South-Africa is at a cross road at this stage of its new democracy. The person in charge has a choice. He can either drive South-Africa towards the National Development Plan or bulldoze us into the National Democratic Revolution. Two distinct paths that do not cross anymore are laid out before the whole of South-Africa to see. Watching the man amass his wealth; take power over any independent institution and dodge as many bullets as you can fire at the man, makes me think that we are not dealing with a democratic president of South-Africa but rather President Mugabe lite. As we giggle through the 5th Parliament the signs on the path become clearer that we as a nation of Africans, need to either show the President the error in his ways or make plans to live through the period of Africanisation that will befall us.
At the risk of raising alarm, I write this blog to show you that we are still in the game and that, like chess, the definite results can only materialize a few more moves away. However it does require more interest and more involvement of all who stand to lose or benefit from an undesired result.
If you are happy with the path to Africanisation then enjoy the ride. It is not racist in its intention and is well meaning in its implementation. However a bright disclaimer reads – not for the faint hearted. I am sure many people pray that this is not the case and I know many of them exist in the upper echelons of the ruling party. They pray for 2019 very quickly and that a smooth exit with the least amount of damage to the ruling party is preserved.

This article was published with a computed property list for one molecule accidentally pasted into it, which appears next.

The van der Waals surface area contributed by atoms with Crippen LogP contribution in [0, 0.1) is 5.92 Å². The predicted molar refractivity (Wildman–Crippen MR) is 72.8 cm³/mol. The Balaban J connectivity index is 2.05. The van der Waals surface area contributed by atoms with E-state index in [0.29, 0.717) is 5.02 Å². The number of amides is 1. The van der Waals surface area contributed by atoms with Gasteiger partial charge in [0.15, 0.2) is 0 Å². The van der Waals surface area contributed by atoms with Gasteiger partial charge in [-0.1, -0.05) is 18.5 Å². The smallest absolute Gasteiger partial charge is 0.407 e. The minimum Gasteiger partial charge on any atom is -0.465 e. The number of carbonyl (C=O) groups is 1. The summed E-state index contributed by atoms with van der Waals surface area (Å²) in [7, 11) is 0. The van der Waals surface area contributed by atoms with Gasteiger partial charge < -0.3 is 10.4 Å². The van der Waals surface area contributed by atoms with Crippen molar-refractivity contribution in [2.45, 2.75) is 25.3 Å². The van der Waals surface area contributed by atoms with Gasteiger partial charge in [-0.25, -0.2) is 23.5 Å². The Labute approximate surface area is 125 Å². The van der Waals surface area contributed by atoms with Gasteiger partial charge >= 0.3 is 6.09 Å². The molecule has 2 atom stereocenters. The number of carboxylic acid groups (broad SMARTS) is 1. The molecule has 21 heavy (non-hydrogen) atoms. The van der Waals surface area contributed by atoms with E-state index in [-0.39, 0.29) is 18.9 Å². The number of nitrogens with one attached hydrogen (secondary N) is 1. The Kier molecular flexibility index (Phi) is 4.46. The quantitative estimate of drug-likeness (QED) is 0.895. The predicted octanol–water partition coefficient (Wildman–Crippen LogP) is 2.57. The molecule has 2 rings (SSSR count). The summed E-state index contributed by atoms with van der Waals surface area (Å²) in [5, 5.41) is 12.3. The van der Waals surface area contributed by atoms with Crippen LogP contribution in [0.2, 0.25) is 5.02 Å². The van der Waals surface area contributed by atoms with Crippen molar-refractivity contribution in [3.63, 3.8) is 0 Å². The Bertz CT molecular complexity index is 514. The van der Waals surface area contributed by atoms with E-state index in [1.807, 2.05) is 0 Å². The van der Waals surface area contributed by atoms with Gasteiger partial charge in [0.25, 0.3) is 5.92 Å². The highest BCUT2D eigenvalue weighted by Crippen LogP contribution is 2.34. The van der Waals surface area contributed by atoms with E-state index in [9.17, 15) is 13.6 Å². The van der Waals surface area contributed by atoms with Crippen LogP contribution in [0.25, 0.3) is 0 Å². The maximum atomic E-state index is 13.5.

In Germany, a study was undertaken around the effects of trivial laws that are hard to enforce. The findings were interesting and pertinent to our dear President. The study concluded that if a law exists that outlaws littering, a person that struggles with his conscience to keep the law, will break a seal in his conscience after the first time he disobeys a law. What becomes an acceptance of littering might manifest to an acceptance of smoking in public and then it may progress to worse. There are two reasons for this. The first is the lessening of a conscience everytime an unacceptable act is repeated. The second one being that the lower the chances of being penalized for the act, the more endearing it becomes to repeat.
President Zuma seems to have come to a stage in his life where whatever he touches seems to be protected by a team of ministers elected by him, a party that cannot air its dirty laundry and institutions that are being towed into line through changes in leadership or changes in legislation. Everytime a new low is thought to have been achieved, we are surprised with another.
If you thought Parliament has degenerated into a circus, make no mistake, it is a battlefield. If you thought that opposition parties are doing nothing and the party in power is getting away with everything, make no mistake, a host of petitions, court orders and public action are deployed in many different scenarios on an almost daily basis. We winning some we losing others but time will tell the real score. 2016 will be a good benchmark.
The tug of war is currently hovering around the centre whilst some parties rally towards the National Development Plan and others towards the National Democratic Revolution. Country, expats, investors and politicians are watching. The pieces on the chess board seem to be moving to a more decisive stage of the game. Check.